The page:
Like many young girls at the time, Viswanathan was an avid watcher of children’s television shows such as Hannah Montana and dreamed of one day being a Disney Channel or Nickelodeon star herself. “When people talk about when they got into acting and loving movies and stuff growing up, I’m like, ‘I was watching Disney Channel – you guys were watching Scorsese?’ ” she quips. “Those were my influences at the time.”

With the support of her parents, she decided to chase that dream. At 15, Viswanathan flew to Los Angeles with her family and participated in an acting workshop while there. “That’s where I really fell in love with acting in America,” she says. “I felt very embraced and encouraged, and that was pretty intoxicating.”

On finishing high school, Viswanathan looked ahead and saw a number of possible paths. Did she want to go to university like her peers – international studies and media being her degree of choice – or did she want to go all-in on the acting thing? Having had a taste of the United States a few years earlier, she decided on the latter, returning stateside at 18 to begin submitting audition self-tapes.

While she never did end up achieving her dream of being a “Disney girl” – “I wasn’t good at the Disney style of acting … [and] now that I know better, I don’t think I would want that for myself,” she reflects – that initial spark drove her determination to make her mark in Hollywood, which presented a whole new world of opportunity.

“There’s so much more and it leads the way in terms of what gets made and what’s out there,” she says about working in the US. “There’s maybe just more appetite for risk … [but] I feel like Australia is changing in a way that is exciting.”

One of Viswanathan’s first jobs in the film business was as a reader in the Australian casting room for the 2018 blockbuster Crazy Rich Asians. She read opposite actors such as Ronny Chieng and Chris Pang, and studied their audition techniques to hone her own. “The biggest takeaway for me was it’s very much an energy thing – it’s not necessarily how well you did the scene,” she says. “It took a lot of the pressure off of auditioning – it really changed my perspective.”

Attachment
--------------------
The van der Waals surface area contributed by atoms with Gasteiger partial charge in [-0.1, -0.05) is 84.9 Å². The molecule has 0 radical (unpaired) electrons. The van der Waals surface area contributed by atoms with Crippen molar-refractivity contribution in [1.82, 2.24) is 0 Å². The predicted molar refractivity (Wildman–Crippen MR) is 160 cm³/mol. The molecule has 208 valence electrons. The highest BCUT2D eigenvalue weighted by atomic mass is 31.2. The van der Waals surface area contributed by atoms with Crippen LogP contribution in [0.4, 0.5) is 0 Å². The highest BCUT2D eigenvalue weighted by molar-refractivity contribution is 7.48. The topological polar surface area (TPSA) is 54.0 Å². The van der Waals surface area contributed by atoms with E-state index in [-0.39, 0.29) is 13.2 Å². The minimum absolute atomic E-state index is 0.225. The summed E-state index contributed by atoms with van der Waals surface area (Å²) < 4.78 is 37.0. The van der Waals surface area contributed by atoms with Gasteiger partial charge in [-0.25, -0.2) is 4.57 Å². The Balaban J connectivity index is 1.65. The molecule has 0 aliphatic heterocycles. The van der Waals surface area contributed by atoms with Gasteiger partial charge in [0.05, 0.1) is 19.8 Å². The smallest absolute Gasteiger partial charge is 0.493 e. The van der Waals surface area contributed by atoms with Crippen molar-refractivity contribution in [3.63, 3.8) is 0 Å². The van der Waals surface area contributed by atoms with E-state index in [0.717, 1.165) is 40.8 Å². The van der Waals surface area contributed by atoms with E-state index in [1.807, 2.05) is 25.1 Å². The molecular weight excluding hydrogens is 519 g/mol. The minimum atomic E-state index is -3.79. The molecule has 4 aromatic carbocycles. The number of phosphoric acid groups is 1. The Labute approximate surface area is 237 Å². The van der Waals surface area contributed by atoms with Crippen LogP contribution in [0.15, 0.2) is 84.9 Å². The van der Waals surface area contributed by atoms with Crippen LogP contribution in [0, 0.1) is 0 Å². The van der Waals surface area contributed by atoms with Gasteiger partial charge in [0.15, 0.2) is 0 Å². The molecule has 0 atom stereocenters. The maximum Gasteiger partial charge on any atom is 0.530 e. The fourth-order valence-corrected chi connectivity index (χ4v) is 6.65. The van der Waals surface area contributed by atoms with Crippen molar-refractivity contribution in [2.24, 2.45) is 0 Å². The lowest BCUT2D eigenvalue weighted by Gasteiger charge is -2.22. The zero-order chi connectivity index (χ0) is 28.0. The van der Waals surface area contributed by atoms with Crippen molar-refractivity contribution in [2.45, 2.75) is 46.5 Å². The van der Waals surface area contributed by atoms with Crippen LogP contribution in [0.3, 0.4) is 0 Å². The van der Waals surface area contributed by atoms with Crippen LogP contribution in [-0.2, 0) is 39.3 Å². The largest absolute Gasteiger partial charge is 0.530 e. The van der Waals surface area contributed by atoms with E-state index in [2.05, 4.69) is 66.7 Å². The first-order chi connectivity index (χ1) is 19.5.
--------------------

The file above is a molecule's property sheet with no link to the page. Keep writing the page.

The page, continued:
Before landing her breakout role in Blockers, Viswanathan appeared in Australian productions such as Emo the Musical and the ABC’s Janet King. She was also making rounds on the live comedy circuit in a sketch comedy troupe, Freudian Nip, alongside Jenna Owen and Vic Zerbst. The group was preparing to perform at the Melbourne International Comedy Festival in 2017 when Viswanathan got the callback for Blockers and was whisked to Los Angeles.

Inhabiting multiple roles and absurd situations in sketch turned out to be the perfect way to prepare for a future role: since 2019, Viswanathan has been part of the ensemble cast on the anthology series Miracle Workers, with Steve Buscemi and Daniel Radcliffe.

It’s a rare opportunity on a television show: to play a different character every season alongside the same castmates. Viswanathan has played a low-level angel working for God, a bookish girl who can’t wait to escape her small mediaeval town, the repressed wife of the town’s richest man leading a group out on the Oregon Trail
and, in the series’ latest and final season, a war lord facing the greatest challenge yet: home ownership.

“It does feel like the most sketchy, comedic, heightened stuff that I get to do, and I love it,” she says. “It’s a treat to just be surprised every time and play around with different relationships with each other and mix it up … It feels like we’re just doing little movies in this specific Miracle Workers tone.”

Viswanathan’s comedic roots are clear in many of her roles, a highlight being the “dream come true” that was being a romantic comedy lead in 2020’s The Broken Hearts Gallery, opposite fellow Australian Dacre Montgomery. But she has also starred in more serious films, such as Minhal Baig’s 2019 drama, Hala, about a Muslim teenager struggling to reconcile her own desires with cultural expectations. Like many actors of colour, Viswanathan often plays teenagers, even as she approaches 30 – “I have a young spirit and a round face,” she jokes – but she doesn’t seem to mind.